Flying beneath the radar: New Zealand’s ‘minor’ wild ungulates
For a country that prehistorically had no native land mammals other than bats, New Zealand is now home to a surprising variety of ungulates. If moose are not yet extinct, and with wapiti now classed as separate from red deer, there are 15 species of ungulate (including local feral populations of ‘domestic’ sheep, cattle and horses) that still have one or more viable wild population.
Most New Zealanders are aware that there are widespread populations of feral goats, pigs and red deer, which provide a substantial hunting resource. These often have significant unwanted impacts on agriculture and the native environment, and there have long been efforts to reduce their numbers (as in the deer culling era of the 1930–1950s). Other species, such as Himalayan tahr, are less widespread and less well known but are intensively controlled in some places, particularly to prevent them spreading to new areas. These thus feature prominently on the radar screens of wildlife management agencies.
In contrast, tucked away in the backblocks of the Bay of Plenty and Manawatū are comparatively small populations of sambar deer. Nestled at the head of Lake Wakatipu in Otago is a small herd of white-tailed deer, with a second herd on Stewart Island. However, having small geographic ranges does not mean these animals cause negligible damage to the environment. The damage can be significant, even if localised. Yet these minor species often go unmanaged. This may be a deliberate management decision because their impacts fall below a priority threshold when budgets are limited, or because there is inadequate information about their numbers, distribution and damage. In either case, they often tend to drop off the wildlife management radar, notwithstanding the advocacy of the newly formed NZ Game Animal Council (GAC).
Here we examine some of these ‘minor’ ungulate species in the light of three topical issues. First, there is evidence that some have expanded their ranges and become more abundant. This could increase their impacts on native biodiversity. Second, some are important game animals and their populations may qualify as ‘herds-of-special-interest’ (HoSI) as proposed by the GAC. Third, some geographically isolated herds may provide excellent case studies for eradication, with potentially important lessons for initiatives such as Predator Free NZ, despite their being herbivores.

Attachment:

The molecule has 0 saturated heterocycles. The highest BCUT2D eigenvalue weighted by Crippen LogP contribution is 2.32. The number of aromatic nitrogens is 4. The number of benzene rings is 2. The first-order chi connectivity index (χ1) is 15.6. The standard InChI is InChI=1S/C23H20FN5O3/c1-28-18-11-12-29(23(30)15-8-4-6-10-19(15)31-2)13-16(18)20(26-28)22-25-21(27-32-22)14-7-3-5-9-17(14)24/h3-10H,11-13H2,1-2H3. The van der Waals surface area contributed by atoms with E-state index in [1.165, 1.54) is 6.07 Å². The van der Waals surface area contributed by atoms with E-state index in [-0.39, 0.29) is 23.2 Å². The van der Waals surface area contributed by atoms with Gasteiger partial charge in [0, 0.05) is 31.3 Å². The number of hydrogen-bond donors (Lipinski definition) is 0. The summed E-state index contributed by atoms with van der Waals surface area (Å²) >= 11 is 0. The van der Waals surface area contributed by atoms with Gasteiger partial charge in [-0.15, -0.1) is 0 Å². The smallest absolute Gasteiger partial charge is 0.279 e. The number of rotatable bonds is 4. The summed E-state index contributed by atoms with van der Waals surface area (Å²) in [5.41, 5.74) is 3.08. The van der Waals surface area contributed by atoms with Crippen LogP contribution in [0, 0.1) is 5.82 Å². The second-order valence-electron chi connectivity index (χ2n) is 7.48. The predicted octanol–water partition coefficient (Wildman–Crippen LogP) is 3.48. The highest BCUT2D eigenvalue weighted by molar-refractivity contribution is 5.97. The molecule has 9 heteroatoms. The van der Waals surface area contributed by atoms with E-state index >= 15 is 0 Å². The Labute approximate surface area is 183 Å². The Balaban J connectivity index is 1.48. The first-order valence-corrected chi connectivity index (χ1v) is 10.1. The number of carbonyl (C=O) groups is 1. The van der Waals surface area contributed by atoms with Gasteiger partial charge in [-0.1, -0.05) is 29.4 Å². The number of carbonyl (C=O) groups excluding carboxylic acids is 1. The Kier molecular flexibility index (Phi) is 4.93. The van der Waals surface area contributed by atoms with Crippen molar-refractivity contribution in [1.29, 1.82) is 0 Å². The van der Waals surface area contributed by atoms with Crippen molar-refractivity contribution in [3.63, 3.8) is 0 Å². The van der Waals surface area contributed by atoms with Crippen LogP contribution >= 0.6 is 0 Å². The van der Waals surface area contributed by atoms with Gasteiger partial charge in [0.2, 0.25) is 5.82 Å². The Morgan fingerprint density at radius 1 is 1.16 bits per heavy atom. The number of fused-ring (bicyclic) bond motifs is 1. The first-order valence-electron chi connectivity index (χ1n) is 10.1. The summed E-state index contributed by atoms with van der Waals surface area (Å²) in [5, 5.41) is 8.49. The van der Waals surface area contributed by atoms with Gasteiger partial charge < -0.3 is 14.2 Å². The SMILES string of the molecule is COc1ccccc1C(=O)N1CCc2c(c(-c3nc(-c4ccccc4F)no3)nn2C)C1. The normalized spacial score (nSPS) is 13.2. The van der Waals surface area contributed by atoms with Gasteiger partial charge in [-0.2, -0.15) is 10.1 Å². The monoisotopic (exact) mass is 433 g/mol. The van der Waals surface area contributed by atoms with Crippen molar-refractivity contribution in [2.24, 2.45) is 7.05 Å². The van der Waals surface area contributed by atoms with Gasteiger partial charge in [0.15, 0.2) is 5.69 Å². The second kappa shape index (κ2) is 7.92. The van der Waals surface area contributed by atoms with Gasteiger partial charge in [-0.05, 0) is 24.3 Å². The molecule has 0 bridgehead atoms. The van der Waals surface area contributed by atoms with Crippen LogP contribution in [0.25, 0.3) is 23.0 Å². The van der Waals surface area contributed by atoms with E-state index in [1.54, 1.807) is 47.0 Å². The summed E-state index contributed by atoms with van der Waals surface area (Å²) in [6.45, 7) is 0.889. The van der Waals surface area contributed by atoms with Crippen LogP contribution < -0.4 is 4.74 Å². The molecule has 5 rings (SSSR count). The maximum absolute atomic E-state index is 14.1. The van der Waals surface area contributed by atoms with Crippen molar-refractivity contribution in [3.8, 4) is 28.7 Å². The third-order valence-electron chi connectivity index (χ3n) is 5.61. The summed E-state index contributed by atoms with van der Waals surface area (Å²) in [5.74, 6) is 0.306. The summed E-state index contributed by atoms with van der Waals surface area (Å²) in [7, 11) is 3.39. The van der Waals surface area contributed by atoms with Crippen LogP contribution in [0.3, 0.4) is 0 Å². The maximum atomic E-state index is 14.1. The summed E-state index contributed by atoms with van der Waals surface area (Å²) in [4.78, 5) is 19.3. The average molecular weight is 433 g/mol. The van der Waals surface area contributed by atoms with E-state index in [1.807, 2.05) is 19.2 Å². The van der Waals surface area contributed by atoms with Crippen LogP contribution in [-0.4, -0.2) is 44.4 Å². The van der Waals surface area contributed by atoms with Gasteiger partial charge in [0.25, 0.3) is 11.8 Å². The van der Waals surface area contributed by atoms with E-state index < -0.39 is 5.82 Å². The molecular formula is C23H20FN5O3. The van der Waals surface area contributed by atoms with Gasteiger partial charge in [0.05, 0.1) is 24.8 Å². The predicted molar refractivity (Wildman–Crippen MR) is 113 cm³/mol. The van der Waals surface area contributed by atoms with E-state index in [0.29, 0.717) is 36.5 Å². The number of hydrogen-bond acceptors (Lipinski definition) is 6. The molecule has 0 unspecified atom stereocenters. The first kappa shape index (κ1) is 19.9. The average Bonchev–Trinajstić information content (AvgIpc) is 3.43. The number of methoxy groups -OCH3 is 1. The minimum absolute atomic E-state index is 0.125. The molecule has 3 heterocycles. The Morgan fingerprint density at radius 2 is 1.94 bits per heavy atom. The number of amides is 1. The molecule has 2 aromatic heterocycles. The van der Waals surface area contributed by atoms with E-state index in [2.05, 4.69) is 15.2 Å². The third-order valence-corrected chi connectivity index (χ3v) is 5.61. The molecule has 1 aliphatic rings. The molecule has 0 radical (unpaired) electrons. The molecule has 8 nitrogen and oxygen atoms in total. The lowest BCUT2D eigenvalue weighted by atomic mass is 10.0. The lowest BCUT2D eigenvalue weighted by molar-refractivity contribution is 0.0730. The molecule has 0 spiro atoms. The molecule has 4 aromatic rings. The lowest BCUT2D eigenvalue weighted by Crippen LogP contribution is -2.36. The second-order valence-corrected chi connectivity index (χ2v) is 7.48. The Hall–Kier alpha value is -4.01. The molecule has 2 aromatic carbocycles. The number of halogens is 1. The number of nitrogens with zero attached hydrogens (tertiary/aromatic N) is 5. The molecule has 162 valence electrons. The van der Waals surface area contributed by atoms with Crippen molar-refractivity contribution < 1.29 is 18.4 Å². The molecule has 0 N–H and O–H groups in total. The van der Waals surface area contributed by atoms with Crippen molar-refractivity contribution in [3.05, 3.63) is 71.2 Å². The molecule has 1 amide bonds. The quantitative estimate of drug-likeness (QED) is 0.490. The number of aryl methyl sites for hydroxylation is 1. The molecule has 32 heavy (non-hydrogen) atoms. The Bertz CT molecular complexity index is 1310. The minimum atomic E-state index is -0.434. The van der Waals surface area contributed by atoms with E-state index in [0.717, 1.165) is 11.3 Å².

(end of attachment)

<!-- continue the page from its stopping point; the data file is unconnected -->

With regards to native biodiversity, the impact of minor browsing species on vegetation is certain to differ to some degree from that of the more common species. They obviously also have far greater potential to spread to new areas, adding to the overall conservation threat. A good example of this is fallow deer. In the late 1990s, Wayne Fraser and colleagues identified 42 new populations of fallow deer in New Zealand, equating to 16% of all new populations of wild ungulates. Observations suggest that many of these have since established and expanded. Further new populations have also emerged, almost exclusively due to farm escapes and illegal liberations (a pattern that holds for nearly all wild ungulates). While those responsible for such liberations, and some affected landowners and hunters, may be delighted with additional herds and the hunting opportunities they provide, other landowners, conservation groups, the Department of Conservation and regional councils may not be so happy.